Tuesday, April 19, 2011
I’m Here From the Government and I’m Here to Help
The Qualified Residential Mortgage
By Greg Parrish
The Federal government is in the process of changing the guidelines of purchasing residential real estate. The FHFA (Federal Housing Finance Authority) and a group of real estate industry organizations have produced white papers that speak to QRM. The Qualified Residential Mortgage has emerged from the Dodd-Frank Act like ketchup does when stepping on the packet. It’s all about “risk retention”. It will affect a broad range of asset types, but has gained the most notoriety by requiring mortgage lenders to have some “skin in the game” after the mortgage loan has closed and funded. The proposal would establish a definition for QRMs, which will incorporate such criteria as borrower credit history, payment terms, down payment for purchase mortgages, loan-to-value ratios, and debt to income ratios. All this is designed to ensure mortgage loans are of the high credit quality. QRM will affect the real estate industry in a big way. There are three aspects that warrant additional scrutiny.
1. It will require that lenders retain 5% of the purchase price if the borrower places less than 20% down
2. To obtain the best market interest rates, debt to income ratios will be kept at a mandatory cap of 28/36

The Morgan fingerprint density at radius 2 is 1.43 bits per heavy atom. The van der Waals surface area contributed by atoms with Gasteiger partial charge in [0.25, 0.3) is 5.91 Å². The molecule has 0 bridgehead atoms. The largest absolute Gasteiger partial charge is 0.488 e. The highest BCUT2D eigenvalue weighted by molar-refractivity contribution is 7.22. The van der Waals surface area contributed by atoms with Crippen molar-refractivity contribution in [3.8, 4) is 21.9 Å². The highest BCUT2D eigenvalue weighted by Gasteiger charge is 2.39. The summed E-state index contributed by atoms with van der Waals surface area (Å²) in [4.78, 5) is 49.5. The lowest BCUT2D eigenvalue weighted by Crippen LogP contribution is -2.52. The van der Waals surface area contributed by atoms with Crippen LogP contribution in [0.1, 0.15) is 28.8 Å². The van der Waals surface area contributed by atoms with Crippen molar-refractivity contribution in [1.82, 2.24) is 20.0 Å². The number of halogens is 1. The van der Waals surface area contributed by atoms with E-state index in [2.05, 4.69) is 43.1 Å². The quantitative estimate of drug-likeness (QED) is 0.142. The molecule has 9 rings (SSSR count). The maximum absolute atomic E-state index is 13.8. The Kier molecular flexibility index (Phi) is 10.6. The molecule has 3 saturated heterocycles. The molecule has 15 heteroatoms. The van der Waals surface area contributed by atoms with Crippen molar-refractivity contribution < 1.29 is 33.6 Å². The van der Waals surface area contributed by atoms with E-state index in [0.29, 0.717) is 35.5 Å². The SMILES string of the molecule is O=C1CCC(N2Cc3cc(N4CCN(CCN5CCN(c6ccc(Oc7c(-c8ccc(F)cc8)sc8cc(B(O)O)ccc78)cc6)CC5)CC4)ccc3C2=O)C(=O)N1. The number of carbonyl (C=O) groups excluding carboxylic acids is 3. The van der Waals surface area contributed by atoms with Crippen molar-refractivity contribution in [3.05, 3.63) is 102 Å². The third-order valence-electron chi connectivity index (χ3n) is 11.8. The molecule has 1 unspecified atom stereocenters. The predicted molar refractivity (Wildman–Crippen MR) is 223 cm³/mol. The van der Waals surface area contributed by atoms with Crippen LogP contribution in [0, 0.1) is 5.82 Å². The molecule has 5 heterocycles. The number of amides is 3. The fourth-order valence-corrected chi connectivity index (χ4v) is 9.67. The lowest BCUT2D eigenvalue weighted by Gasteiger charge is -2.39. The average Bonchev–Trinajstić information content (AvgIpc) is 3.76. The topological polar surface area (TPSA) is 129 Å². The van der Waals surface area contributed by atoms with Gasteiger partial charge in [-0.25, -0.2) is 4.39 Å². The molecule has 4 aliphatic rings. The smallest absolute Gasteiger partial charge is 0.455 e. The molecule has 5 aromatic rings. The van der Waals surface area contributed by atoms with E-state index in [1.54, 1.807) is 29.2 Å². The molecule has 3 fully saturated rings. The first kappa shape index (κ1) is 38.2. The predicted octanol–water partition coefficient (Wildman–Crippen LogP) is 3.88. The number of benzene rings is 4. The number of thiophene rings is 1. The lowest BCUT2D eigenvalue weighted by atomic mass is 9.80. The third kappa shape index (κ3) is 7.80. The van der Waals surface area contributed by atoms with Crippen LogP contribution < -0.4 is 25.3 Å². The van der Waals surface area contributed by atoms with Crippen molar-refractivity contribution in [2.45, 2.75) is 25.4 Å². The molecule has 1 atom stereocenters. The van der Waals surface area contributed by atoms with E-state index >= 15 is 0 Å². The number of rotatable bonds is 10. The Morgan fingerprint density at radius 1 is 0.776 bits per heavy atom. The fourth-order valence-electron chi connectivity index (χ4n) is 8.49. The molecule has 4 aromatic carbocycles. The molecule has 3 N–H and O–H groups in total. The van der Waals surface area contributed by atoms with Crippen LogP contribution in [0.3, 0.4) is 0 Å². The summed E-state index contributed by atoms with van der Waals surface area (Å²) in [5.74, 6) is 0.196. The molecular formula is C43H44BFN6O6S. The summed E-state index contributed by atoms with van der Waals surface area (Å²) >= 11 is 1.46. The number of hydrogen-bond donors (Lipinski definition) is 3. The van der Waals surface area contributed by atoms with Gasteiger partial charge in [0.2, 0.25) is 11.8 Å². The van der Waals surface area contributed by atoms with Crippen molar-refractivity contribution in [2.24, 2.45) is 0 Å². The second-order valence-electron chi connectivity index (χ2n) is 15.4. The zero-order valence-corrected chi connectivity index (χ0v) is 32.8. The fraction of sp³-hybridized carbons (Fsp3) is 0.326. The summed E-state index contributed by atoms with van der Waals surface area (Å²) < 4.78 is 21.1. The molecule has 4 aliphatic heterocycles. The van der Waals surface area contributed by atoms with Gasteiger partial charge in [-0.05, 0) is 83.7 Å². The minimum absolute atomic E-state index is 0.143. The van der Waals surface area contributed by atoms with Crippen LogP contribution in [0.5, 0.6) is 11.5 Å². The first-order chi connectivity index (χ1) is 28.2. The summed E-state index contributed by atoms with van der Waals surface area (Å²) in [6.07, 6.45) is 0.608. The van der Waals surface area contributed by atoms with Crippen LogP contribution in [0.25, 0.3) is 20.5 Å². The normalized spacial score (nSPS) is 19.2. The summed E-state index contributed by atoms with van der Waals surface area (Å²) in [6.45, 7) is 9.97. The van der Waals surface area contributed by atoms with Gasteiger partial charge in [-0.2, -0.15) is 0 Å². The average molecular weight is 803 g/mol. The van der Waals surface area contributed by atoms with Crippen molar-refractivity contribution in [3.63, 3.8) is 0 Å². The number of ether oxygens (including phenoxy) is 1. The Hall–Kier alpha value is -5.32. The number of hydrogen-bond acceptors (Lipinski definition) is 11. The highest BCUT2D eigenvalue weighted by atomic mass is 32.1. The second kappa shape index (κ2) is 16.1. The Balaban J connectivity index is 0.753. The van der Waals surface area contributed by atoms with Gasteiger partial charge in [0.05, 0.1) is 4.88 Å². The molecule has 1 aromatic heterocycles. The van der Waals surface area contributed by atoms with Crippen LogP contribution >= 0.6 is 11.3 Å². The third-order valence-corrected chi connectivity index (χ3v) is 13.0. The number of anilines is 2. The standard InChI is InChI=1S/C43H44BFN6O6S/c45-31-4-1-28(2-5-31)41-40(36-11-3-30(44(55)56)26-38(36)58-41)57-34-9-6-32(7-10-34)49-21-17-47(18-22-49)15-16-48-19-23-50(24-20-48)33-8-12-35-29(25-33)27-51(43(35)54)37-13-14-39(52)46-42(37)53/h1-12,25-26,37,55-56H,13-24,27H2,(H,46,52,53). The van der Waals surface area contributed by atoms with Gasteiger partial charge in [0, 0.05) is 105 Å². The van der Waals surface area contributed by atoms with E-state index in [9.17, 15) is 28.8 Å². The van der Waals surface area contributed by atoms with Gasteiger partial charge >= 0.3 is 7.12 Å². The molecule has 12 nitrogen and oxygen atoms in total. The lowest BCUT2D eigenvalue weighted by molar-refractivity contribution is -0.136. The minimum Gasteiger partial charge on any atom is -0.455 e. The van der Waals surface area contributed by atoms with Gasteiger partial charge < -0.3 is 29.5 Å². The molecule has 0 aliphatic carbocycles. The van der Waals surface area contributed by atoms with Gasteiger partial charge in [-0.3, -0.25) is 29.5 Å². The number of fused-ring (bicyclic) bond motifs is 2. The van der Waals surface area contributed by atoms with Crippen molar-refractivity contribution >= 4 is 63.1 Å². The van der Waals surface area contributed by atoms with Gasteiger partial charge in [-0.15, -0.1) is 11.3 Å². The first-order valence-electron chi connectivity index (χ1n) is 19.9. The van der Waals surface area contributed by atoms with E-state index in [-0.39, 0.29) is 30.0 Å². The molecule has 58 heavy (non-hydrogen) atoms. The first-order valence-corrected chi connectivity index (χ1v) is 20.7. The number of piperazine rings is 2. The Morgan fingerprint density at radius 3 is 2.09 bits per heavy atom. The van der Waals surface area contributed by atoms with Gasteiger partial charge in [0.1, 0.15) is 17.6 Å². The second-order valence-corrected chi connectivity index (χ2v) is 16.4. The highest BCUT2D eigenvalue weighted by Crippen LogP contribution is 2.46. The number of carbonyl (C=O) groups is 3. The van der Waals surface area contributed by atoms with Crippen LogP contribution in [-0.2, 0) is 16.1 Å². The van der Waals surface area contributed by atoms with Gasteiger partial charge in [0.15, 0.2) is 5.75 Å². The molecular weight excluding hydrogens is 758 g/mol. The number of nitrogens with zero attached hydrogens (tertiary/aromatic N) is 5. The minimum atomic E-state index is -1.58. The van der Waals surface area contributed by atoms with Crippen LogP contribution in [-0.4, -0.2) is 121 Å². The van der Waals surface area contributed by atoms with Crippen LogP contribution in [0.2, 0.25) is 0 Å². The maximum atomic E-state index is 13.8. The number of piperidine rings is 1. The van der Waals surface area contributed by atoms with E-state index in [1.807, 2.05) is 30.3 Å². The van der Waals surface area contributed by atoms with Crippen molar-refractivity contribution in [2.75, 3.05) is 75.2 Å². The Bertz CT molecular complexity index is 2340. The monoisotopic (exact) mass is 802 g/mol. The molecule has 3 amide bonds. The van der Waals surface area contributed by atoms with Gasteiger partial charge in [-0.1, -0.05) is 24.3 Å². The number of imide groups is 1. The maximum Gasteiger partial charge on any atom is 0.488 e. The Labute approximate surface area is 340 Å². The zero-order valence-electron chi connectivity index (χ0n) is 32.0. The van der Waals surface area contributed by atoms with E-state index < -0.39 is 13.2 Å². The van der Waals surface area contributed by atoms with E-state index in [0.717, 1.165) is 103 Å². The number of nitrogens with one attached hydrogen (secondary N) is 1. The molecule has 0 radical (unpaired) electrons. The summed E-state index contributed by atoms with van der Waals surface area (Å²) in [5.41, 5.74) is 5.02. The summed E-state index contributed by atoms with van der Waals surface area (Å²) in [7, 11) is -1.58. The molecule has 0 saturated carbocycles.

3. To obtain the best market interest rates when refinancing you must have at least 25% equity in your property. If you want a cash/out refinance you must have 30% equity position.
The big exception is mortgage loans with a Federal guarantee as FHA, VA, and Fannie Mae & Freddie Mac (until they emerge from conservatorship). In today’s market, government guaranteed loans comprise virtually the entire mortgage market. So, the silver lining is that, right now, the effect will be minimal. But, when it does take effect, most likely sometime in 2012, it will impact your ability and the way you purchase real estate.
By requiring mortgage lenders to retain 5% of the loan amount after the loan closes and funds, interest rates will necessarily increase to off-set the “loss” of capital available to earn interest. Higher interest rates will make it more expensive to get a mortgage.
Capping the borrower’s debt-to-income ratios at 28/36 to obtain the best interest rate will have the effect of closing many potential homebuyers out of the market. While most would be homebuyers would love to have a debt-to-income ratio as prescribed, the reality is that most are somewhat higher. Forcing a higher interest rate on homebuyers with a debt-to-income ratio of say 29/39 is preposterous! These caps will needlessly increase the monthly mortgage costs of millions of homebuyers and make it more difficult to qualify for their mortgage, even if they had they requisite 20% down payment.
Considering just these two aspects of the Dodd/Frank Act (we haven’t even discussed how this affects refinancing or what is expected of a person’s credit report) would due such damage to our industry and the economy as a whole that to say it would screw tight the lid on coffin of the real estate industry, in my opinion, would be a massive understatement.
The conundrum is that the groups of borrowers who will be hit the hardest are the first time homebuyers and those with moderate incomes. These are precisely the groups that the Feds wanted to help purchase a home in the first place! The pendulum has swung about as far in the opposite direction as it can.
Public comments are being accepted by the Federal Reserve until June 10th, 2011.